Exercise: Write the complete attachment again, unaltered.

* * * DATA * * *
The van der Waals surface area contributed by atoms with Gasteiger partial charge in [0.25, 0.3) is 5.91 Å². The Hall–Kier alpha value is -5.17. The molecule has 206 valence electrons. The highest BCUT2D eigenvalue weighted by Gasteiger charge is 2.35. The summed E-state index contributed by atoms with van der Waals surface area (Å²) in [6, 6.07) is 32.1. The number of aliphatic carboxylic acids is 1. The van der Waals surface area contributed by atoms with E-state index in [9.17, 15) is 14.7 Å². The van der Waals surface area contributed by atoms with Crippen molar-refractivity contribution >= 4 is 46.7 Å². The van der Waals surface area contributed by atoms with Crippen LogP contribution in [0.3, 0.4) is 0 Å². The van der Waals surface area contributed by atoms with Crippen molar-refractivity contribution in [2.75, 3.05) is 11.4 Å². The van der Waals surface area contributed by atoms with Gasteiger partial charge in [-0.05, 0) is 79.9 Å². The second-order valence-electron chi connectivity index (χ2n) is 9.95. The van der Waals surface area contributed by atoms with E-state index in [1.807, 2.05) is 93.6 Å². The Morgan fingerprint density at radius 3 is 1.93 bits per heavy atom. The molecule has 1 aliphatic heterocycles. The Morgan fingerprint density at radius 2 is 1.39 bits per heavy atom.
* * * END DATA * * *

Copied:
The van der Waals surface area contributed by atoms with Gasteiger partial charge in [0.25, 0.3) is 5.91 Å². The Hall–Kier alpha value is -5.17. The molecule has 206 valence electrons. The highest BCUT2D eigenvalue weighted by Gasteiger charge is 2.35. The summed E-state index contributed by atoms with van der Waals surface area (Å²) in [6, 6.07) is 32.1. The number of aliphatic carboxylic acids is 1. The van der Waals surface area contributed by atoms with E-state index in [9.17, 15) is 14.7 Å². The van der Waals surface area contributed by atoms with Crippen molar-refractivity contribution >= 4 is 46.7 Å². The van der Waals surface area contributed by atoms with Crippen LogP contribution in [0.3, 0.4) is 0 Å². The van der Waals surface area contributed by atoms with Crippen molar-refractivity contribution in [2.75, 3.05) is 11.4 Å². The van der Waals surface area contributed by atoms with Gasteiger partial charge in [-0.05, 0) is 79.9 Å². The second-order valence-electron chi connectivity index (χ2n) is 9.95. The van der Waals surface area contributed by atoms with E-state index in [1.807, 2.05) is 93.6 Å². The Morgan fingerprint density at radius 3 is 1.93 bits per heavy atom. The molecule has 1 aliphatic heterocycles. The Morgan fingerprint density at radius 2 is 1.39 bits per heavy atom.